Queues are opposite of how stacks operate, although they can both be implemented using either array or a linked list. Once again, they are pretty similar to what queues are in the real world:


How does the Queue work?

How do you add a new item to the Queue?

You append one to the queue’s end. If you refer to the image, a new person always gets behind the last one in the queue.

How do you remove an item from the queue?

You remove the first one in the queue. In the real world, a person is removed from the queue after you service the first one standing at the counter!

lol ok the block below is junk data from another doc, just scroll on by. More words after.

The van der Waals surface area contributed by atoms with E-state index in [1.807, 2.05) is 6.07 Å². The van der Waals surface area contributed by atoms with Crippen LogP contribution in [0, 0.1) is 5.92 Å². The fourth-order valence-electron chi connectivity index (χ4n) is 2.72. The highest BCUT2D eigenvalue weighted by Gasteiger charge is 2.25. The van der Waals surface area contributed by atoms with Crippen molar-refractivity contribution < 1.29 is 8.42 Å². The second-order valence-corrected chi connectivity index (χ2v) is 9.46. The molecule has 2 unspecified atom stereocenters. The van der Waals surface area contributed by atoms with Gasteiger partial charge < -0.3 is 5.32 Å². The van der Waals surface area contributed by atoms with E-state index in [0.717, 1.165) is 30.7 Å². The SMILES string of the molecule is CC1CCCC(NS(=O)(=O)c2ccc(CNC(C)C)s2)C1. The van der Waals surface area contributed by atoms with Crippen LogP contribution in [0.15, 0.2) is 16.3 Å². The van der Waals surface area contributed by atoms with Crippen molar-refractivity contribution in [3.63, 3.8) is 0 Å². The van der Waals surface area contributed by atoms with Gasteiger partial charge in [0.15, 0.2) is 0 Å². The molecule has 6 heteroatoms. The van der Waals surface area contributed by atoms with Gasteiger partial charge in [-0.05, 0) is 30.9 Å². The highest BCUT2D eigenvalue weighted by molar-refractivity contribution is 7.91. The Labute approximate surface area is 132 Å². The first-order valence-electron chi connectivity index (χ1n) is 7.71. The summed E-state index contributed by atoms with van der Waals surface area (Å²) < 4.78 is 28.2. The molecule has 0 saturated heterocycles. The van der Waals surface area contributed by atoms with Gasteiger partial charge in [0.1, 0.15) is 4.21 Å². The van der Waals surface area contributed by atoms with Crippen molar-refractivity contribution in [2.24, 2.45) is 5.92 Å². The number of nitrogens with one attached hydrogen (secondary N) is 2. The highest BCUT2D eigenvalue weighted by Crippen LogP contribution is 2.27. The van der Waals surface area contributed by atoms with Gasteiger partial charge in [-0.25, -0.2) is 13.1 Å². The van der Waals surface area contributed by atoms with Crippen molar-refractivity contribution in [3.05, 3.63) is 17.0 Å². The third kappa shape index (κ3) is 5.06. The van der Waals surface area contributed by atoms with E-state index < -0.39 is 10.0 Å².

Rules of the Queue

The queue has two operations as well:

  1. Add an element: You always add a new element at the end of the queue.
  2. Remove an element: You always remove an element from the beginning of the queue.

Because of this behavior, a Queue is often called a FIFO (First In First Out) data structure. The element which enters the queue first is serviced first. It is also referred to as the first come first served data structure.


Queue is one of the most useful data strutures. You want to process a number of elements. You place them one after another and send them into the function or program which can process them one after another. In this case (and such cases are pretty common in computing) you are placing elements in a queue and removing them one after another. Most the time, an array acts as the queue but it can also be a linked list.